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Multiethnic Study Identifies Factors That Predispose Midlife Women to Cardiometabolic Risk

David Bai, PharmD
Modifiable factors, including lower caloric intake, greater physical activity, and smoking cessation, have been associated with recovery from metabolic syndrome, according to the results recently published following a multiethnic study.
Modifiable factors, including lower caloric intake, greater physical activity, and smoking cessation, have been associated with recovery from metabolic syndrome, according to the results from a multiethnic study by Ward et al.

Metabolic syndrome is defined as a multifactorial condition that increases the risk of developing type 2 diabetes or cardiovascular disease. According to the American Heart Association, classification of metabolic syndrome requires at least 3 of 5 cardiometabolic risk components: high fasting triglyceride (TG) level (≥150 mg/dL), low high-density lipoprotein (HDL) cholesterol (<50 mg/dL), elevated fasting plasma glucose (≥100 mg/dL or on antihyperglycemic medications), large waist circumference (>88 cm or >80 cm for Japanese or Chinese women), and hypertension (HTN; systolic blood pressure ≥130 mmHg or diastolic blood pressure ≥85 mmHg or on antihypertensive medication). Currently, the incidence rates of metabolic syndrome for midlife women of different races are not known. In a study by Ward et al, midlife women are characterized to identify risk factors in relation to metabolic syndrome.

In this study, 3003 midlife women who are white, black, Japanese, Hispanic, and Chinese, participated and were subclassified as:
  • Never having metabolic syndrome
  • Having metabolic syndrome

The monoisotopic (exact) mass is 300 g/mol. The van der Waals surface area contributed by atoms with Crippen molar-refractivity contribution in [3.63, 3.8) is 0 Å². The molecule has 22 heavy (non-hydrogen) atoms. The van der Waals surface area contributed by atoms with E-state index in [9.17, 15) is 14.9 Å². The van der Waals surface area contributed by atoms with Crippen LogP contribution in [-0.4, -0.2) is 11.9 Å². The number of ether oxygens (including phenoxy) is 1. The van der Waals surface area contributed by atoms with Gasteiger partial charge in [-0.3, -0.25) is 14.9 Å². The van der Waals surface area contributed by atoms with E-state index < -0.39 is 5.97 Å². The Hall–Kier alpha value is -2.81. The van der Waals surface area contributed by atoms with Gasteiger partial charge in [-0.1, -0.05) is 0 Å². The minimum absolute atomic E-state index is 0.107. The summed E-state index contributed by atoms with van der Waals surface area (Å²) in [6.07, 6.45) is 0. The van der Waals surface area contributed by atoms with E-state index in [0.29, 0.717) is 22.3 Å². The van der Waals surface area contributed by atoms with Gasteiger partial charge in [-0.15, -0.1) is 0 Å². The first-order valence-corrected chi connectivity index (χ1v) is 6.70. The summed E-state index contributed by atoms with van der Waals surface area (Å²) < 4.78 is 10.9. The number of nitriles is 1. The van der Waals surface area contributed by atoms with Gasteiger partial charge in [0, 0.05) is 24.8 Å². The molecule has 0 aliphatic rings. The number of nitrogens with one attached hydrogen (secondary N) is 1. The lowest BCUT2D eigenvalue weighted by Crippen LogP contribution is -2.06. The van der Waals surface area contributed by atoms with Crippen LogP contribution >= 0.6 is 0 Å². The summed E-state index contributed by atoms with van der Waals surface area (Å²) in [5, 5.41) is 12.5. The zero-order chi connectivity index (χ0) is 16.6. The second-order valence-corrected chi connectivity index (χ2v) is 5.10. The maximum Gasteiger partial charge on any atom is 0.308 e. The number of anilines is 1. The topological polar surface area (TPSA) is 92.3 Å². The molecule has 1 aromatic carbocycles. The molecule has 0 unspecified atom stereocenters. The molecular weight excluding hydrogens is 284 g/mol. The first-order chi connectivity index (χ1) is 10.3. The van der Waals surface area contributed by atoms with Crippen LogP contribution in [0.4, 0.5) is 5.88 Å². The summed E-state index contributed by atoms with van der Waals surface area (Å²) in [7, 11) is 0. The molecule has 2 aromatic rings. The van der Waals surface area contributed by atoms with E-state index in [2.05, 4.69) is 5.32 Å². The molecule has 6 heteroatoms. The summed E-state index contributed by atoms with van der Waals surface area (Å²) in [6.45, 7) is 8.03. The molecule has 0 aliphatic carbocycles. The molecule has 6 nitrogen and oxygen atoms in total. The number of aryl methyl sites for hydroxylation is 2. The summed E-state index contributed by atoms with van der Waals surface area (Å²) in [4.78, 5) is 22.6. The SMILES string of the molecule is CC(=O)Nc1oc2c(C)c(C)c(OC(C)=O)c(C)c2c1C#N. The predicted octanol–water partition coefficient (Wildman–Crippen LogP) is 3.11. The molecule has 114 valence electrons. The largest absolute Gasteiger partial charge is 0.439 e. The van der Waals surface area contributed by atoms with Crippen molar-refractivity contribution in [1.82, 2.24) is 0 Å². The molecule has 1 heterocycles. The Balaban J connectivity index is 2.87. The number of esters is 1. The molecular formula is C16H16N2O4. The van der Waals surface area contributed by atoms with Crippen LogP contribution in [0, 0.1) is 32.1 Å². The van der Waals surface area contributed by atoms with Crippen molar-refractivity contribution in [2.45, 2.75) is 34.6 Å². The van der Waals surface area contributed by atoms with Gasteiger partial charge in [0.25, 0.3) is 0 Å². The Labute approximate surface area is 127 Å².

• Developing metabolic syndrome during follow-up
  • Having metabolic syndrome at baseline and then not having metabolic syndrome for at least 2 consecutive follow-ups.
Women were also identified according to smoking history, alcohol intake, physical activity, and caloric intake.

Upon analysis of the entire study population, investigators found that 31% had no metabolic syndrome components, 25% had 1 component, and 18% had 2 components at baseline. Japanese and Chinese women had the highest proportions with no components, although black and Hispanic women had higher proportions with at least 2 components. With all races, large waist circumference and low HDL had the greatest incidences, except black women were HTN had greater incidence than low HDL. Among women with pre-existing metabolic syndrome, 47% had only 3 components, 31% had 4 components, and 12% had 5 components. Having a large waist circumference, low HDL, and high TG was a frequent combination observed.

Women who developed metabolic syndrome at follow-up had the greatest incidence of large waist circumference, low HDL, and high TG. Changes reflecting the different races were seen, with black women having a higher prevalence of HTN and high glucose. Hispanic women also had higher incidence of HTN, although Chinese, Japanese, and white women predominated in large waist circumference, low HDL and high TG. However, large waist circumference remained the most frequent component in all races (86%).

At the last follow-up, 74% of the women with metabolic syndrome at baseline still had metabolic syndrome at the last follow up. In the study, 67% of women without metabolic syndrome and zero or 1 components kept the same number of components. Meanwhile, 32% of women with 2 components at baseline developed metabolic syndrome. Women with high glucose levels were more likely to recover to no components (66%), although women with high triglyceride levels were more likely to progress to metabolic syndrome. Low HDL was the most commonly lost component, and large waist circumference was the least. Hispanic and black women had higher incidences of developing MetS, although Chinese and Japanese women had the least incidences. Physical activity was associated with a 60% decreased risk, although hormonal therapy and smoking increased risks.

From this study, a lot of valuable data was extracted on finding key risk factors and characteristics for midlife women. Although this study helps identify many of the risk factors, more information will be needed to see if these interventions help prevent or help women recover from MetS.

Reference

Ward E, Gold EB, Johnson WO, et al. Patterns of cardiometabolic health as midlife women transition to menopause: a prospective multi-ethnic study [published online October 25, 2018]. J Clin Endocrinol Metab. doi: 10.1210/jc.2018-00941.

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